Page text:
Owning a home is ‘cheaper than renting’ in all areas of UK

If you’re one of the many people stuck in the vicious renting cycle, we have some more bad news for you. It turns out that owning a home could in fact be cheaper than renting in every part of the UK.

First-time buyers could potentially save an average of £2,268 more than renters a year. That’s provided they can get on the housing ladder and afford the £51,000 deposit, research has found.

This does not affect the sellers in any manner. Speaking of which if you are a person who is facing any form of hindrance selling your home in California, I would highly recommend you visit the Hometown Station website and read their posts regarding it. The post also applies to people who are planning to sell their home in the near future, as it will give you an insight into the whole process.

The study, from Santander Mortgages, weighed up the potential cost of home-owners’ monthly mortgage payments against what they could expect to pay out by renting. 2nd Chance Investment Group LLC gives you a stress-free experience with appropriate options in the event you decide to sell your home.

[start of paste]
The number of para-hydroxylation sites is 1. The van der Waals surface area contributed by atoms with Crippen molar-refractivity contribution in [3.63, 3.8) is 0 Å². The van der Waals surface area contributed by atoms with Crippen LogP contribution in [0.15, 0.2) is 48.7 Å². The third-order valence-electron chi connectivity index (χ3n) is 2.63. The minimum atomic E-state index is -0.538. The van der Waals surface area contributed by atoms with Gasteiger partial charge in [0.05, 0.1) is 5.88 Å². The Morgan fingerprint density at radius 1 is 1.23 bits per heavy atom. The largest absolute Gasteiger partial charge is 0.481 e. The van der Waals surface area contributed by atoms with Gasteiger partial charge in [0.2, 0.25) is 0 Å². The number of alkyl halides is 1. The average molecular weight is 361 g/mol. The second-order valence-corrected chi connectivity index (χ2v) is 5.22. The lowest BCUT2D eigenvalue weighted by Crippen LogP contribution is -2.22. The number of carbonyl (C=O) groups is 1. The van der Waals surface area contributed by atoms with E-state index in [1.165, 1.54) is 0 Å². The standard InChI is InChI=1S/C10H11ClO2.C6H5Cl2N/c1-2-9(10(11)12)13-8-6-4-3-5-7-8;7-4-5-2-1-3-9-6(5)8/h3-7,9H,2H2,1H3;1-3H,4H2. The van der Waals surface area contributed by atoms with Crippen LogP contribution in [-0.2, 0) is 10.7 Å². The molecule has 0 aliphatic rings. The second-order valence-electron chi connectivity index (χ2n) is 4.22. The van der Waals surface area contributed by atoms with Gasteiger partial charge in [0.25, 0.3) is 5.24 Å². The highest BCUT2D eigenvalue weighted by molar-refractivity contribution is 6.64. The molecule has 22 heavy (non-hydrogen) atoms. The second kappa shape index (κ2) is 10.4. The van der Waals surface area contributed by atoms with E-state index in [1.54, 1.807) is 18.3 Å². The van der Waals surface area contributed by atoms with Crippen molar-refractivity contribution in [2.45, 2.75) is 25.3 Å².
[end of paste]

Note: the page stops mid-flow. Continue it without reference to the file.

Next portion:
It found that, across the UK, there were potential savings to be made by being on the property ladder. But it also discovered that the average first-time buyer deposit needed is £51,952.

Once on the property ladder, first-time buyers could expect their monthly mortgage repayments to come to £723 on average – compared with an average rent of £912 per household, the report found.

This means home-owners could save an average of £189 a month – or £2,268 a year – compared with renters, it said.

In London, the savings are potentially greater, with the average monthly rent £289 higher than monthly mortgage payments, adding up to a potential saving of nearly £3,500 per year.

However, first-time buyers in London face raising £135,000 for a deposit, according to the calculations. Santander found the smallest difference between rent and mortgage payments is in the East of England, at £43 per month – or just over £500 a year.

The research, which used average rents from the Homelet index and Office for National Statistics (ONS) house price figures, made several assumptions about a first-time buyer’s mortgage payments, including them having a 24% deposit, a mortgage rate of 2.48%, and be paying off what they owe over 25 years.

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Photo Credit: Albert Bridge

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